Hannah Darts… knew Simeon Mead, who married Sarah Reynolds; witness was with him on the night before his death; he complained of his throat and mouth; he said he was in great pain, and asked for drink; his eyes were red, and his face swollen; he attempted to swallow but could not; he complained of great heat and thirst; he appeared to be in great pain and died on Tuesday the 9th of June.

Elizabeth Dazley said she was the wife of William Dazley, a labourer, and recollected the death of Simeon Mead; he was ill nine or ten days before he died, and complained of great pain in the bowels; his tongue was much swollen, and he complained of heat in his throat, but witness never saw him sick; about three quarters of a year before his death deceased quarrelled with his wife; she had a shilling in her pocket and he wanted to get it to spend; he said he would have it and knocked her down and took it away from her; witness afterwards heard Mrs Mead say "Damn him! I'll poison him but what I'll get rid of him!" Deceased asked for a drink before he died, but could not swallow.

Keziah Mead "Lived at Tadlow, in Cambridgeshire, and was the mother of Simeon Mead, who was a labourer living at Nuttingworth; he died on the 9th June 1840. He was ill about a fortnight and was taken worse sometime on the Sunday before he died, he complained of his throat; do not know that his bowels were effected; but he was unable to take any food; did not see him take any medicine while witness was there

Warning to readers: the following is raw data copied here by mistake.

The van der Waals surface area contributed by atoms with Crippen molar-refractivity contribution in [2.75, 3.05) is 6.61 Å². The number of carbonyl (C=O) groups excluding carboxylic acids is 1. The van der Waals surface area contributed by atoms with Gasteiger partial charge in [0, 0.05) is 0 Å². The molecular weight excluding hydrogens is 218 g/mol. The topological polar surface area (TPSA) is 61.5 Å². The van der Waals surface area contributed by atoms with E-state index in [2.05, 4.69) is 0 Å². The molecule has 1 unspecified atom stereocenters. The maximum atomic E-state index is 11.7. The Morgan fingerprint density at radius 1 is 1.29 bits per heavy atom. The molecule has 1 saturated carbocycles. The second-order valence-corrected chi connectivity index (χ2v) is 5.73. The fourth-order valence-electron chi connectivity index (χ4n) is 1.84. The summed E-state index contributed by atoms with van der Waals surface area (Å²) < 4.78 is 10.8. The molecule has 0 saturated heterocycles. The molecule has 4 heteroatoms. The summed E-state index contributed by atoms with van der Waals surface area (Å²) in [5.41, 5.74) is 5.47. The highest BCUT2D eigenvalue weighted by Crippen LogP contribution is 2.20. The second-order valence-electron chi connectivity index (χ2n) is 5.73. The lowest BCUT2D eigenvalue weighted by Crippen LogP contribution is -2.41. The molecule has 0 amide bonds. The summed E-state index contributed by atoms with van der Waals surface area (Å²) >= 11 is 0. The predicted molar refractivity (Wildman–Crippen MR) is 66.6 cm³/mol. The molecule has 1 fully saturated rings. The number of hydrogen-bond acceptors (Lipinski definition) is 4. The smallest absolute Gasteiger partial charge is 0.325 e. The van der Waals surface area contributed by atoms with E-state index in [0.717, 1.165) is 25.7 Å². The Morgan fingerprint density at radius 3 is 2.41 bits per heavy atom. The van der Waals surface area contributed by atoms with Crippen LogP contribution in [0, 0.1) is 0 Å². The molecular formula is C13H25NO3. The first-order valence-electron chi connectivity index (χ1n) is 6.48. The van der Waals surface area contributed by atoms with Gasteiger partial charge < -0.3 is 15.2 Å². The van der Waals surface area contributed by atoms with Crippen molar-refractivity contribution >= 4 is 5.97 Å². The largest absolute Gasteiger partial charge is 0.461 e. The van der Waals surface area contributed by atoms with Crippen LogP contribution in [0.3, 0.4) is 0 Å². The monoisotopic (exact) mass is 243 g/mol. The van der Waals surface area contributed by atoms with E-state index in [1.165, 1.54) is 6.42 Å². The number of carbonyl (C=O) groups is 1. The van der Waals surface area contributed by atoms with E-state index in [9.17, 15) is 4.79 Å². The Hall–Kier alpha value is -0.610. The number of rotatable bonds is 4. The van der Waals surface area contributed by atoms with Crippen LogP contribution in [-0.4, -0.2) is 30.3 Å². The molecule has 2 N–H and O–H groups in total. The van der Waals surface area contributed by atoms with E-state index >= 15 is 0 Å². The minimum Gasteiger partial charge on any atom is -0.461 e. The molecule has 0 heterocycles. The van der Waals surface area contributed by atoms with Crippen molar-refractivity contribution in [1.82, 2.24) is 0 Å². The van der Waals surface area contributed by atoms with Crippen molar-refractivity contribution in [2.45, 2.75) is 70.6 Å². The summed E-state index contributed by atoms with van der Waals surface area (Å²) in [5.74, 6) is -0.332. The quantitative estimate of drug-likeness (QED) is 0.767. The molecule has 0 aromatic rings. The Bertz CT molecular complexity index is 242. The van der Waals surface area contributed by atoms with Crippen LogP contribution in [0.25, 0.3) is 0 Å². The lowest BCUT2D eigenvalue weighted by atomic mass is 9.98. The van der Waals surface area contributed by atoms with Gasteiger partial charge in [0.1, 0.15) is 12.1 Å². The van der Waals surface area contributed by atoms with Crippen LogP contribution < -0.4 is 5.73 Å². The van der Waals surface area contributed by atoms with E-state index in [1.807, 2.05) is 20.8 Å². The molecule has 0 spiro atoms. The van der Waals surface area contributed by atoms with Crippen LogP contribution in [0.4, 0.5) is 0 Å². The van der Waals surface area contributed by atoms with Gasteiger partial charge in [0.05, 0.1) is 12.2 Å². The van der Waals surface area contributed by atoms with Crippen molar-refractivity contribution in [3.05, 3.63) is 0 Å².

Betsy Mead, servant to Mr Waldock, of Astwick, said she was sister to the deceased Simeon Mead; he was taken ill on the Thursday and died on the following Tuesday; witness saw him on the Saturday, he then complained of his chest, white froth running from his mouth, his bowels were not then effected; witness sat up with him the night previous to his death, and heard him say to his wife, "My sins lay before me; but I never should have done what I have done if it had not been for you." He The Coroner observed that after the evidence given by the medical gentlemen, it appeared to him that it would be useless to carry this case any further, and the jury coinciding, immediately returned the following verdict -"That Simeon Mead died on the 10th of Jun after an illness of six days, but that there was no evidence to show whether his death was caused by natural causes or otherwise."
also said he hoped if he got better they should live happier. He was unable to swallow.

Mr Haynes attended him and saw the deceased on Sunday morning; his breath was very much effected and smelt offensively; he was continually complaining of thirst, but the little he took could not pass down his throat; witness had frequently heard the deceased's wife say that she wished her husband was dead, and heard them quarrel very frequently; had also heard her say "---------- you, I wish you had never come near me."

The jury decided that there was no evidence that Sarah had killed Simeon Mead.

The jury decided that medical evidence showed that the infant Jonah Mead had been killed by arsenic poisoning, and so found that he had been murdered by Sarah Dazley.

This information is also available as a word document - see below.